Where Can I Find That Jig? - Router Forums
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post #1 of 14 (permalink) Old 05-20-2012, 07:53 PM Thread Starter
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Default Where Can I Find That Jig?

I have read any number of descriptions of the resawing jig that seems to be so popular for the band saw but can't seem to find a picture of it.

Jerry
Colorado City, TX
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post #2 of 14 (permalink) Old 05-20-2012, 10:12 PM
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Jerry,
Here is one a bit fancier than mine. JIG
Mine is made from a 2X6 and is taller where it meets the board. Cut in an "L" shape with the tall leg about 5" and the back leg about 3". I simply clamp it where they show bolts to adjust theirs.
I like making jigs, but this one is a bit much.

Gene Howe
Snowflake, AZ

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Last edited by Gene Howe; 05-20-2012 at 10:15 PM.
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post #3 of 14 (permalink) Old 05-21-2012, 03:25 AM
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post #4 of 14 (permalink) Old 05-21-2012, 04:42 AM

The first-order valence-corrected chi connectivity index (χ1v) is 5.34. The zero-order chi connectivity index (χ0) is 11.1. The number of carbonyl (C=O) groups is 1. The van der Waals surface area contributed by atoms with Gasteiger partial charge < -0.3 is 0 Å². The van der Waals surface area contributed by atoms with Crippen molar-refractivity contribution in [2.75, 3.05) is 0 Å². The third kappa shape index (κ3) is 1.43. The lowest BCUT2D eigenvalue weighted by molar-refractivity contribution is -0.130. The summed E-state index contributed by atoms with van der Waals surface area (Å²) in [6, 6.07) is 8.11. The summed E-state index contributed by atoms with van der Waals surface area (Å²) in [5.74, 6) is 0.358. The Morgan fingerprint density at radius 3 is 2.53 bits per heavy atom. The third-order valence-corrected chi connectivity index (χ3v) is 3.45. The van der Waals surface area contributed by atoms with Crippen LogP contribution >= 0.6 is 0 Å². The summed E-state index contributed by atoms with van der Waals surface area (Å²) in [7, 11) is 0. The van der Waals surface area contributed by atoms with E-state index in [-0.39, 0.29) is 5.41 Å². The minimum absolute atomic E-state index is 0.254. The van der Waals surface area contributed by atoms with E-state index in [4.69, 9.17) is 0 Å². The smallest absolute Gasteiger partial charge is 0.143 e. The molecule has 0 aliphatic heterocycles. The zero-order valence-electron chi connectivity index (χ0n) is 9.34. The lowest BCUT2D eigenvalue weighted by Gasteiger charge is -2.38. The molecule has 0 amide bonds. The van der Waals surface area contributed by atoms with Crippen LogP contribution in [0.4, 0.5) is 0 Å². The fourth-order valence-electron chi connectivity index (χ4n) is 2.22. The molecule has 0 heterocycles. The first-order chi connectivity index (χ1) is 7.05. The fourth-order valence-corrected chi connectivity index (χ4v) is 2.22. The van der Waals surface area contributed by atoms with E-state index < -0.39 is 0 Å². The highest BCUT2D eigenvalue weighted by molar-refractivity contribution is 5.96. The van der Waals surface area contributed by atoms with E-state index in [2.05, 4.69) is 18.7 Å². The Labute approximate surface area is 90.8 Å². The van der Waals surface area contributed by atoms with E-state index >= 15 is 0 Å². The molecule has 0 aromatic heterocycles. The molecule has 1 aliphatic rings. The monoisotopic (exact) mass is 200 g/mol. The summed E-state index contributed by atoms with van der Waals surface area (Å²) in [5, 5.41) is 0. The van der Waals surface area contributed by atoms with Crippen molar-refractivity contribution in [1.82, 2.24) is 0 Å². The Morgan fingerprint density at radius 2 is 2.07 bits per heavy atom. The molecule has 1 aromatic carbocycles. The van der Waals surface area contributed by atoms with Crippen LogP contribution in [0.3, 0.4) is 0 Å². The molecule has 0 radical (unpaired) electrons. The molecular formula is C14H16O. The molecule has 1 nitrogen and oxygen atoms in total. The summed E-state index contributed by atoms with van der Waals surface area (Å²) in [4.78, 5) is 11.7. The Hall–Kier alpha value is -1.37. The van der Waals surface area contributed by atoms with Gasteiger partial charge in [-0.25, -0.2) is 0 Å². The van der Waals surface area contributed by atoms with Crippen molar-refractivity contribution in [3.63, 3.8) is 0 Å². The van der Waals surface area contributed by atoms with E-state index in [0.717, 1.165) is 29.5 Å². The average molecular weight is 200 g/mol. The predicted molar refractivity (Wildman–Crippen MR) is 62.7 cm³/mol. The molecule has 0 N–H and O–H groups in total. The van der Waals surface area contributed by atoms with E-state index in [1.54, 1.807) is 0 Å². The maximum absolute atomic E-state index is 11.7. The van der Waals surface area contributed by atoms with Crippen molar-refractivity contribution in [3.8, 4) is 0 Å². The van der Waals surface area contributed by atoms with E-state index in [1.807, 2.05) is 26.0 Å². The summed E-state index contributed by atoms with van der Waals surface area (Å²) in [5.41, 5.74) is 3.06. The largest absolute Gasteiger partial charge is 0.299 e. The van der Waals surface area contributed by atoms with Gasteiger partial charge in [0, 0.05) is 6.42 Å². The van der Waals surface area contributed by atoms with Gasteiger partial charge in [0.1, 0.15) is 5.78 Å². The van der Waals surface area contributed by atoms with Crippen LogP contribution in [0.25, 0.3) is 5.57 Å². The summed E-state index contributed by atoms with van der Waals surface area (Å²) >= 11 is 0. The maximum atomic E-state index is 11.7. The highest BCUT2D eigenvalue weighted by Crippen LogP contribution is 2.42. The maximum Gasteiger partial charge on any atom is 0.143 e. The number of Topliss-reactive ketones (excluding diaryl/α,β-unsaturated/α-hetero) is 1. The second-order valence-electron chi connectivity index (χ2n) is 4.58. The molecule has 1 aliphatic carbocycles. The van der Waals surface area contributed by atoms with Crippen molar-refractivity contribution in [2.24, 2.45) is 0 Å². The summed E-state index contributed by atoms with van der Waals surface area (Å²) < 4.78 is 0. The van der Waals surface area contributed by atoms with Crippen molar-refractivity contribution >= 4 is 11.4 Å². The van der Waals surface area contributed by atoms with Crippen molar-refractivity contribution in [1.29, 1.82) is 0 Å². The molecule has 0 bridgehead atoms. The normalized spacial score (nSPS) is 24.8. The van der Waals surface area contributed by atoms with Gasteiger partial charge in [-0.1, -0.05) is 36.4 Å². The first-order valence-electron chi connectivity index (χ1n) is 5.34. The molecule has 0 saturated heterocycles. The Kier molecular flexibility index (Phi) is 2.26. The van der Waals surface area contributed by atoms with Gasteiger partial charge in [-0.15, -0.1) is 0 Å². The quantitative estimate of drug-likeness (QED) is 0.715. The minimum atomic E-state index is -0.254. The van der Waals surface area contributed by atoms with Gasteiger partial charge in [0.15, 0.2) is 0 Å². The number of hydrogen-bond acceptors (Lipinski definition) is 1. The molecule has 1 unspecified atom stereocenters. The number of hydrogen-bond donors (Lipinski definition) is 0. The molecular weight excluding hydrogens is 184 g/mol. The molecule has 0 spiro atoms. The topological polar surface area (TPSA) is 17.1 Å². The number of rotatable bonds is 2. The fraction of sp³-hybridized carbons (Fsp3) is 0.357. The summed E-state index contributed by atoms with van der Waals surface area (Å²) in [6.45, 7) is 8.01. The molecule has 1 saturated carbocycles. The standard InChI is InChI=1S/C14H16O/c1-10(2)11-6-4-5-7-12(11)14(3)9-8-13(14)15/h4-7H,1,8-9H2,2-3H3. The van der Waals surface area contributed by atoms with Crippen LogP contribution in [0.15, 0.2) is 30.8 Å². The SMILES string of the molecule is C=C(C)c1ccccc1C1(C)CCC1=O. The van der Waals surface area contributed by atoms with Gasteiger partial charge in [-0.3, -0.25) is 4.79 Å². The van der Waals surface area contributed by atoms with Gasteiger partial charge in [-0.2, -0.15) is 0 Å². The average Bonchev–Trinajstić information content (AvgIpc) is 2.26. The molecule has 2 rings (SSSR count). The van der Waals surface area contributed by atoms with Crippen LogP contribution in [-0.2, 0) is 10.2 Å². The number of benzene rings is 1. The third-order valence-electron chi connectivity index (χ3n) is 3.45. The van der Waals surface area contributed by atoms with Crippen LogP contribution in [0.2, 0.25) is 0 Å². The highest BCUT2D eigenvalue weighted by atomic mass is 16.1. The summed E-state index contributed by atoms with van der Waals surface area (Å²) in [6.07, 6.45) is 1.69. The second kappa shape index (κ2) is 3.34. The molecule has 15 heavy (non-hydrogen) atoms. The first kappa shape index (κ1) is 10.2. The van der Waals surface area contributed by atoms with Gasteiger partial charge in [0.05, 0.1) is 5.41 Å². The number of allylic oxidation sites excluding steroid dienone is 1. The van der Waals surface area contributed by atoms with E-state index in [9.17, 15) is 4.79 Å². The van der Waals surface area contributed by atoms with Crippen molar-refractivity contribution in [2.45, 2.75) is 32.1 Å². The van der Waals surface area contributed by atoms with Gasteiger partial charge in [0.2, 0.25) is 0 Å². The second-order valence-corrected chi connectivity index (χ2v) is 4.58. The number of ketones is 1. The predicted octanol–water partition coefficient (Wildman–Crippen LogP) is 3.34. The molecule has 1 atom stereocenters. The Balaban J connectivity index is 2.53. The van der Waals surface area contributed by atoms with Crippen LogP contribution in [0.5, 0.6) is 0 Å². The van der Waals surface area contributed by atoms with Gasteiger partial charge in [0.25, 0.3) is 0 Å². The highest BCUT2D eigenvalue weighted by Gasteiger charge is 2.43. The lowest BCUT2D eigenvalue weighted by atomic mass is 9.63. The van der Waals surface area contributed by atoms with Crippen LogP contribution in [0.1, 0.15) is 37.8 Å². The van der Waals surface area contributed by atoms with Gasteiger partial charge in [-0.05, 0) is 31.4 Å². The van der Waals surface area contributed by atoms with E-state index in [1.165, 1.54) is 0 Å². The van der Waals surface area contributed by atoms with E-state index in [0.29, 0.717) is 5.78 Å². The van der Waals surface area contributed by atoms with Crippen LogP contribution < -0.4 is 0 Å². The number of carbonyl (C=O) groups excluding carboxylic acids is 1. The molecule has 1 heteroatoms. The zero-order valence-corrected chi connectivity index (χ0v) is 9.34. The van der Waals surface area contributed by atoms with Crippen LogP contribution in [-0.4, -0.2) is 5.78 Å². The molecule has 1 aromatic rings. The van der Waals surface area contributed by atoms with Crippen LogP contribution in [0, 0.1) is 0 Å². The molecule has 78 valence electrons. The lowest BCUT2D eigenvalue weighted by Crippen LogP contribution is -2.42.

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My table saws wouldn't mind at all if I picked up a band saw and one of these jigs.

The truth is I didn't know what you meant by 're-sawing jig'. Since Gene was kind enough to share a link to an example, I was able to pick up a new term today. For that I thank you both.

I find myself curios as to how long a particular cut would/should take. It just seems like using this approach to mill 2 x 4 lumber into 3.5" wide planks of desired thicknesses would be significantly slower than doing the same on a TS. I would assume that the kerf on a bandsaw is smaller, perhaps even half that of the average circular saw.

I can tell you for a fact that my 10" (15amp) TS units don't care much at all for the load required to this cut in a single pass. I have been thinking about trying a 'real' ripping blade (ie huge gullet, less teeth) as the cut just feels like it is too much using combo blades in the 32 to 40 tooth range.

While I do have getting a band saw on my list of wants, it is more for being able to make abstract bandsaw boxes and other more traditional applications for the unit (cutting pipe, etc).

I'm curious if any other users here have used 12" table saws for this kind of cutting and if their results were significantly better.